Fernando Gonzalez's Lakers suit: Does 'equal pay for equal work' hold up?

The lawyers for longtime Lakers Spanish-language radio play-by-play announcer Fernando Gonzalez held a news conference on behalf of their client on Friday outside of Los Angeles County Superior Court.

"He's a dedicated individual, dedicated to the Lakers, dedicated to the Lakers family," said attorney Lisa Maki of Gonzalez. "He suffered pretty brutal, racial segregation."


Gonzalez has filed a complaint against the Lakers, and partner Time Warner Cable, claiming he has been treated "differently from and less favorably than his Anglo-American counterparts in terms of wages, hours and conditions of employment."

"The more he complained, the more he was retaliated against," said Maki of Gonzalez's increasing struggles, specifically over the last three years. "The last time he brought up these complaints, he lost a bunch of games [and] he lost a bunch of income, and that's not right. It's illegal. It's unfair and it's unjust."

Gonzalez is paid a lower salary than the Lakers' English-language team of John Ireland and Mychal Thompson.

"They pay him a different rate," said attorney Genie Harrison. "The Caucasian announcers are making like $300,000 .... whereas he's making $120,000.  I think you have to realize the daily humiliation of working for an organization where you know you're being paid less than your equal counterparts, that's a lot to deal with for years and years and years."

According to Leonard Simon, a San Diego-based attorney with Robbins, Geller, Rudman & Dowd, and adjunct professor at the University of San Diego, Gonzalez might have a case if he can show the Lakers treated him poorly, based on his heritage.

"He has to prove they didn't treat him well, and it was due to his ethnicity," said Simon, who spoke to The Times after reading Gonzalez' complaint, but is not associated with the broadcaster or his legal counsel.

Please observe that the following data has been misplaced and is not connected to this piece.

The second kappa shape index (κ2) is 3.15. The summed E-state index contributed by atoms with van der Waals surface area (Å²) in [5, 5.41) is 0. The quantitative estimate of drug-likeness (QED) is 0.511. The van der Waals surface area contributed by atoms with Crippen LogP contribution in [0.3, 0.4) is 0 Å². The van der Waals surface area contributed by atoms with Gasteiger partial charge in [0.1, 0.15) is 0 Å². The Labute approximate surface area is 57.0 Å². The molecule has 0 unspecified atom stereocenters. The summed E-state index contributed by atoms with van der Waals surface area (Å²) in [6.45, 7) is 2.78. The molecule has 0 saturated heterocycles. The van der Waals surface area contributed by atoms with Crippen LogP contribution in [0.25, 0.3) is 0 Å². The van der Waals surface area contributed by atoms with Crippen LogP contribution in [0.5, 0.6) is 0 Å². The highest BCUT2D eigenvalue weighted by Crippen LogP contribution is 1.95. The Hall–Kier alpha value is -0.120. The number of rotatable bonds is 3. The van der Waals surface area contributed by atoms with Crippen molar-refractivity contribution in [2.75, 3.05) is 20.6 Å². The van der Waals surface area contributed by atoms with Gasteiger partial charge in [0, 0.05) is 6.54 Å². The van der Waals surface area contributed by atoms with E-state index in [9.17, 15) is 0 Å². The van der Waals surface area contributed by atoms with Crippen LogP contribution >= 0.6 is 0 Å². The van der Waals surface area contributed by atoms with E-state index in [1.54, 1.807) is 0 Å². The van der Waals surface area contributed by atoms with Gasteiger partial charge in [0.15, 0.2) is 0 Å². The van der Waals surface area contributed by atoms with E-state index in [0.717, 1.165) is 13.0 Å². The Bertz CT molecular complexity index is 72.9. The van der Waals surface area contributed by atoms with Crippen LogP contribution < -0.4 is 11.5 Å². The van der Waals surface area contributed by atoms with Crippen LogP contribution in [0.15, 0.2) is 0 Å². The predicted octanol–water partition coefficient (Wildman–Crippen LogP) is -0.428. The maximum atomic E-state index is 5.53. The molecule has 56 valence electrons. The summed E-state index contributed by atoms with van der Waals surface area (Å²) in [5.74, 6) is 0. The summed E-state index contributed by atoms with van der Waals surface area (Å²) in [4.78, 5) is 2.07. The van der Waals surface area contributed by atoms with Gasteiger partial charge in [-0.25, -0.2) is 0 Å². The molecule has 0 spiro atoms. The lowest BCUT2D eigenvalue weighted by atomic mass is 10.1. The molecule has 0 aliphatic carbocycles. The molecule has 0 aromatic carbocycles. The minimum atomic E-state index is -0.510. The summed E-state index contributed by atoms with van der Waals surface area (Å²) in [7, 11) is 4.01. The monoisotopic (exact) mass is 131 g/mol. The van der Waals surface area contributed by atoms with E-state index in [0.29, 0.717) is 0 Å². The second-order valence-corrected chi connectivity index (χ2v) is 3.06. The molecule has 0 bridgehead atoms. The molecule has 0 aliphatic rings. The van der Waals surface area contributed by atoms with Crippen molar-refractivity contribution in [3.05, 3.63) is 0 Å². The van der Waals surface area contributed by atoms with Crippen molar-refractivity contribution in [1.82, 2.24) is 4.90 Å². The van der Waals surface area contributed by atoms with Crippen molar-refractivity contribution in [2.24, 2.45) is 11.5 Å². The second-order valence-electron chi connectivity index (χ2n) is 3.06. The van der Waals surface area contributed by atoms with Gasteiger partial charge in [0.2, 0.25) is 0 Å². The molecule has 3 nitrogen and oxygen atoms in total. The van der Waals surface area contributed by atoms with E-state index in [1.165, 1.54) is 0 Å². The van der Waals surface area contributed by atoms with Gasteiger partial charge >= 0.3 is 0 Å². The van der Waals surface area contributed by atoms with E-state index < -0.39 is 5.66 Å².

"''Equal pay for equal work' may not hold up, because they have no one doing equal work to compare him with," said Simon.  "Comparing Gonzalez to the English-language broadcasters -- they just don't have comparable jobs.  The English-language stations make a lot more money, have bigger audiences and generate more sponsorships."

The team's ESPN 710 AM broadcast brought in 461,700 listeners over the brief two weeks of April, according to Nielson ratings.  The numbers for Spanish-language ESPN Deportes 1330 AM were not available, but are significantly less than the English counterpart.

Maki doesn't view audience size as relevant.

"I don't believe so, no. Look at the Latino, Hispanic market, it's so big," said Maki. "He's doing the exact same thing, but he's being paid way less."

The Lakers recently released a statement in response to the Gonzalez claim.

“We do not believe these allegations have any merit, and would like to point out that the majority of our broadcasters are people of color," read the statement.  "Furthermore, the Lakers were the first team in the NBA to conduct full-time radio broadcasts in Spanish, which began 20 years ago.

"During the 2012-13 season, we became the first team to have a separate TV broadcast network (TWC Deportes) to televise games in Spanish. Although these initiatives have financially been minimally profitable to us, we feel they've been extremely successful to us in terms of providing a desired and needed service to a large part of our fan base."

Gonzalez is under contract with the team through the 2014-15 season.


"We believe his damages exceed $1 million but that's for the jury to decide," said Maki.  "It's not like he wants to win the lottery. He just wants what he was entitled to -- what the Caucasian announcers receive."